The levels of the identified lipid species were compared using MRM with a 20 ms dwell time for the simultaneous measurements of ~20 to 50 compounds and the chromatographic peak width of 30 sec to 45 sec, a minimum data points collected across the peak was 12 to 16. Optimised parameters for capillary, fragmentor, and collision voltages were 4000 V, 140–380, and 15–60 V, respectively. In all cases, the collision gas was nitrogen at 7 Lmin-1. Detected lipid species were annotated as follows; lipid class (sum of carbon atoms in the two fatty acid chains:sum of double bonds in the fatty acid chains). The LC/MS ESI-MRM data was processed using Agilent MassHunter quantitative software (version 6) (Mulgrave, Australia). Statistical analysis was performed using one way analysis of variance (ANOVA) where a p-value of <0.0001 was obtained and considered extremely significant. A pair-wise Tukey-Kramer multiple comparisons test was then performed.

Virulence study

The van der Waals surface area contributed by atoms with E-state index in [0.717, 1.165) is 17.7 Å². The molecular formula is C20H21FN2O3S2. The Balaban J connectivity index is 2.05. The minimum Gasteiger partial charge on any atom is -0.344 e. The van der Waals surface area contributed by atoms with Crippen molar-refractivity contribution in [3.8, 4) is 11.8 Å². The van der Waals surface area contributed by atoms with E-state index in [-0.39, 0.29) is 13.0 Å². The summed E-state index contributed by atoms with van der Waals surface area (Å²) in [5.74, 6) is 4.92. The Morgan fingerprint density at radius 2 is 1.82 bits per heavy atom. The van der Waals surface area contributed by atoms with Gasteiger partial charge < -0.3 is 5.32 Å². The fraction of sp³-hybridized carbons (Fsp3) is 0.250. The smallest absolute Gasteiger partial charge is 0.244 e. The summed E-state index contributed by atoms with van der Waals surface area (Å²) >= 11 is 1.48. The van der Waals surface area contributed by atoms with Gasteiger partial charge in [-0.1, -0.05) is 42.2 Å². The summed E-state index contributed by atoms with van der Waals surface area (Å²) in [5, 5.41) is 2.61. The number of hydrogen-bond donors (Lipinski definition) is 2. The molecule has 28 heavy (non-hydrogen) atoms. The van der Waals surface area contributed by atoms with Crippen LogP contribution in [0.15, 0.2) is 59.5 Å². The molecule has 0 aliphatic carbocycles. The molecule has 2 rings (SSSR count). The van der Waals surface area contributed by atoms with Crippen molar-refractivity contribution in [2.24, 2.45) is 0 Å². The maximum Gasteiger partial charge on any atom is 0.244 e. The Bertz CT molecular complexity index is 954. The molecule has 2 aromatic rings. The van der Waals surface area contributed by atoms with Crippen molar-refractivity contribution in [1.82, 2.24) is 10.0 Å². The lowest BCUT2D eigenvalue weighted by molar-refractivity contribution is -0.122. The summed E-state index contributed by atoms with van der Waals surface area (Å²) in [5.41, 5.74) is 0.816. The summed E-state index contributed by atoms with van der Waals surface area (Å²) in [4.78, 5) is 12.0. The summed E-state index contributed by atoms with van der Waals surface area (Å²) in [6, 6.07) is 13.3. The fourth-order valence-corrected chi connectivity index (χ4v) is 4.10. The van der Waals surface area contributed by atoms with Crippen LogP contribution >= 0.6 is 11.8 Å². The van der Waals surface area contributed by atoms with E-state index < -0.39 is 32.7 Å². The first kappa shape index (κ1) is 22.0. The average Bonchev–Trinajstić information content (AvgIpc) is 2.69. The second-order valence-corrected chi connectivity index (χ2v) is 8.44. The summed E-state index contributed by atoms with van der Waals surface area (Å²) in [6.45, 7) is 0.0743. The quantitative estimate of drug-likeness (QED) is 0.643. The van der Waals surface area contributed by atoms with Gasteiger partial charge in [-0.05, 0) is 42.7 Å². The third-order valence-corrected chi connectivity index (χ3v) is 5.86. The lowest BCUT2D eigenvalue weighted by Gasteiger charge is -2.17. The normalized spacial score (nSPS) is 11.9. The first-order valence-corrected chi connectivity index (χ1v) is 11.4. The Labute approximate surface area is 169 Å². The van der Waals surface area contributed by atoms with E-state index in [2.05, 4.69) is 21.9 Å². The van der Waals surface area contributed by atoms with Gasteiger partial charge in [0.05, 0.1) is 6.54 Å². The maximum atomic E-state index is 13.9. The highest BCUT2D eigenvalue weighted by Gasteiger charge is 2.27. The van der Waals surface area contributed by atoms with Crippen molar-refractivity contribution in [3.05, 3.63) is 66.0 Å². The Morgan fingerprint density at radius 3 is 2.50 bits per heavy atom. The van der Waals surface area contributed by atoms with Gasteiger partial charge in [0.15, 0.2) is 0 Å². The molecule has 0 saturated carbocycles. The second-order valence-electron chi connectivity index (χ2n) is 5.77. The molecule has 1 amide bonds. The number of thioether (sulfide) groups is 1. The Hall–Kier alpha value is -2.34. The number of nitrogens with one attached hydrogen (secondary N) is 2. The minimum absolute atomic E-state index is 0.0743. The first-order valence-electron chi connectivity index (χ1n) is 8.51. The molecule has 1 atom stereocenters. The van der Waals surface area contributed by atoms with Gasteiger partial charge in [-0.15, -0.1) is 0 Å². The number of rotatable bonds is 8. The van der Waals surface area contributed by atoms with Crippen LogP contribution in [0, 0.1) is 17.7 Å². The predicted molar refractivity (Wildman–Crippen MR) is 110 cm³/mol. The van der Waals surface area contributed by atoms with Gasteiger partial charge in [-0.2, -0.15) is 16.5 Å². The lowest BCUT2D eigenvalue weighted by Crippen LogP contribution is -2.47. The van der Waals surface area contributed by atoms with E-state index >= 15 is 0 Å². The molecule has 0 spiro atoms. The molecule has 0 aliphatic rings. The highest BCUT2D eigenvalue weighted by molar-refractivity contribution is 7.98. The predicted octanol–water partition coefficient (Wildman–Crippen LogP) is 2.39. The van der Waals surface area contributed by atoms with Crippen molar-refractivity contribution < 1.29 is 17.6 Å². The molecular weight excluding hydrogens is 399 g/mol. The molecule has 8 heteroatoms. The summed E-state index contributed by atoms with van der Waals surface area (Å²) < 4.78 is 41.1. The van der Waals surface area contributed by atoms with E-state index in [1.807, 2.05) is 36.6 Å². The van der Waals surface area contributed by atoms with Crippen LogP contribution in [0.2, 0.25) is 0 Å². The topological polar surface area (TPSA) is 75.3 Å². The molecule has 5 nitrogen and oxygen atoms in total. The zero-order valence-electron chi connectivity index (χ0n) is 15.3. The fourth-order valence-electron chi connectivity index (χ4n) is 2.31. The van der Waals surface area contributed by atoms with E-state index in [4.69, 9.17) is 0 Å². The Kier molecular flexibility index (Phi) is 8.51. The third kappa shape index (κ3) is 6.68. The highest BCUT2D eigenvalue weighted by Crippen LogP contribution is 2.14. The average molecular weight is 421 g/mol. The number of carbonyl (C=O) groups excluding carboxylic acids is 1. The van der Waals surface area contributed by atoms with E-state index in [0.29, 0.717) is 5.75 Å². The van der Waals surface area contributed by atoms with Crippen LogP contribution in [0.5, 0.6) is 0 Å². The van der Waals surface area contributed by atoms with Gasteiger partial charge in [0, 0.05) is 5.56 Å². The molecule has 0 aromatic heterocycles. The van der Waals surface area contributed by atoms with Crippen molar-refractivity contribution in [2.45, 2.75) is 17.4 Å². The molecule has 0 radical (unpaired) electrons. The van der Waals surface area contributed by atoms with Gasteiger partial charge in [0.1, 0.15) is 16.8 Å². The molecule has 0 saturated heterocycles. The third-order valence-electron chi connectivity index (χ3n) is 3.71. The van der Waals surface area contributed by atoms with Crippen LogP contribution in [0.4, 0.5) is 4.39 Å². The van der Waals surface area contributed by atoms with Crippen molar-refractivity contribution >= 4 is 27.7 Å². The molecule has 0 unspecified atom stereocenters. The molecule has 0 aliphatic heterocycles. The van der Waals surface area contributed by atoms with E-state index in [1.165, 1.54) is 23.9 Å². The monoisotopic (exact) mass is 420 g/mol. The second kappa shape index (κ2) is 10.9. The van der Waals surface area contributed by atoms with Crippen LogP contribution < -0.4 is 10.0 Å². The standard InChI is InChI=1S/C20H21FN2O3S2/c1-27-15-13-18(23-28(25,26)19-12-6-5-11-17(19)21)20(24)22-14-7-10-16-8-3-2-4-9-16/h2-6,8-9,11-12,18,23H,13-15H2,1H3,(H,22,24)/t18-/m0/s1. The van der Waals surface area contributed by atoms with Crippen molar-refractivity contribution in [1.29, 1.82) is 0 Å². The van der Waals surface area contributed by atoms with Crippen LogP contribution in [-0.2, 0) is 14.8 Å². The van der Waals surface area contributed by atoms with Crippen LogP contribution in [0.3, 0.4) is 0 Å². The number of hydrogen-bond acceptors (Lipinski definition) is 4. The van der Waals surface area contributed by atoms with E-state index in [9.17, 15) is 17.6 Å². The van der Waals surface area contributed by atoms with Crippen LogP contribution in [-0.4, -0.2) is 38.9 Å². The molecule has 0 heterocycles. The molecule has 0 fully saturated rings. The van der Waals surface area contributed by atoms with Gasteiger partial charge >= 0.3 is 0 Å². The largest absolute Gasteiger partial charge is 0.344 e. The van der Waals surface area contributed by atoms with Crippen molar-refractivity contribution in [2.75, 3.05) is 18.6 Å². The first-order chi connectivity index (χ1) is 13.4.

This study was approved and performed in accordance with the recommendations and guidelines of the Western Sydney Local Health District Animal Ethics Committee, Department of Animal Care, Westmead Hospital (protocol number 4254). Female C57BL/6 mice (20 to 22 g) were obtained from the Animal Resource Centre, Floreat Park, Western Australia, Australia. C. neoformans strains were grown overnight in YPD broth, washed twice with phosphate-buffered saline (PBS), and resuspended in PBS. Prior to infection, mice were transiently anesthetized by inhalation of 3% isoflurane, then 5x105 cells in 20 μl of PBS were delivered into the nares using a pipette. For the survival analysis, 10 mice in each group were monitored daily and euthanized by CO2 asphyxiation when they had lost in excess of 20% of their pre-infection weight or if showing debilitating symptoms of infection. Differences in survival were determined using a log rank test. For organ burden analysis at the time of death, lungs and brain were then removed, weighed, and mechanically disrupted in 2 ml sterile PBS using a BeadBug (Benchmark Scientific). Serial dilutions of blood and the organ samples were plated onto SDA agar plates and incubated at 30°C for 2 days. Colony counts were performed and adjusted to reflect the total number of CFU per gram of tissue or ml of blood.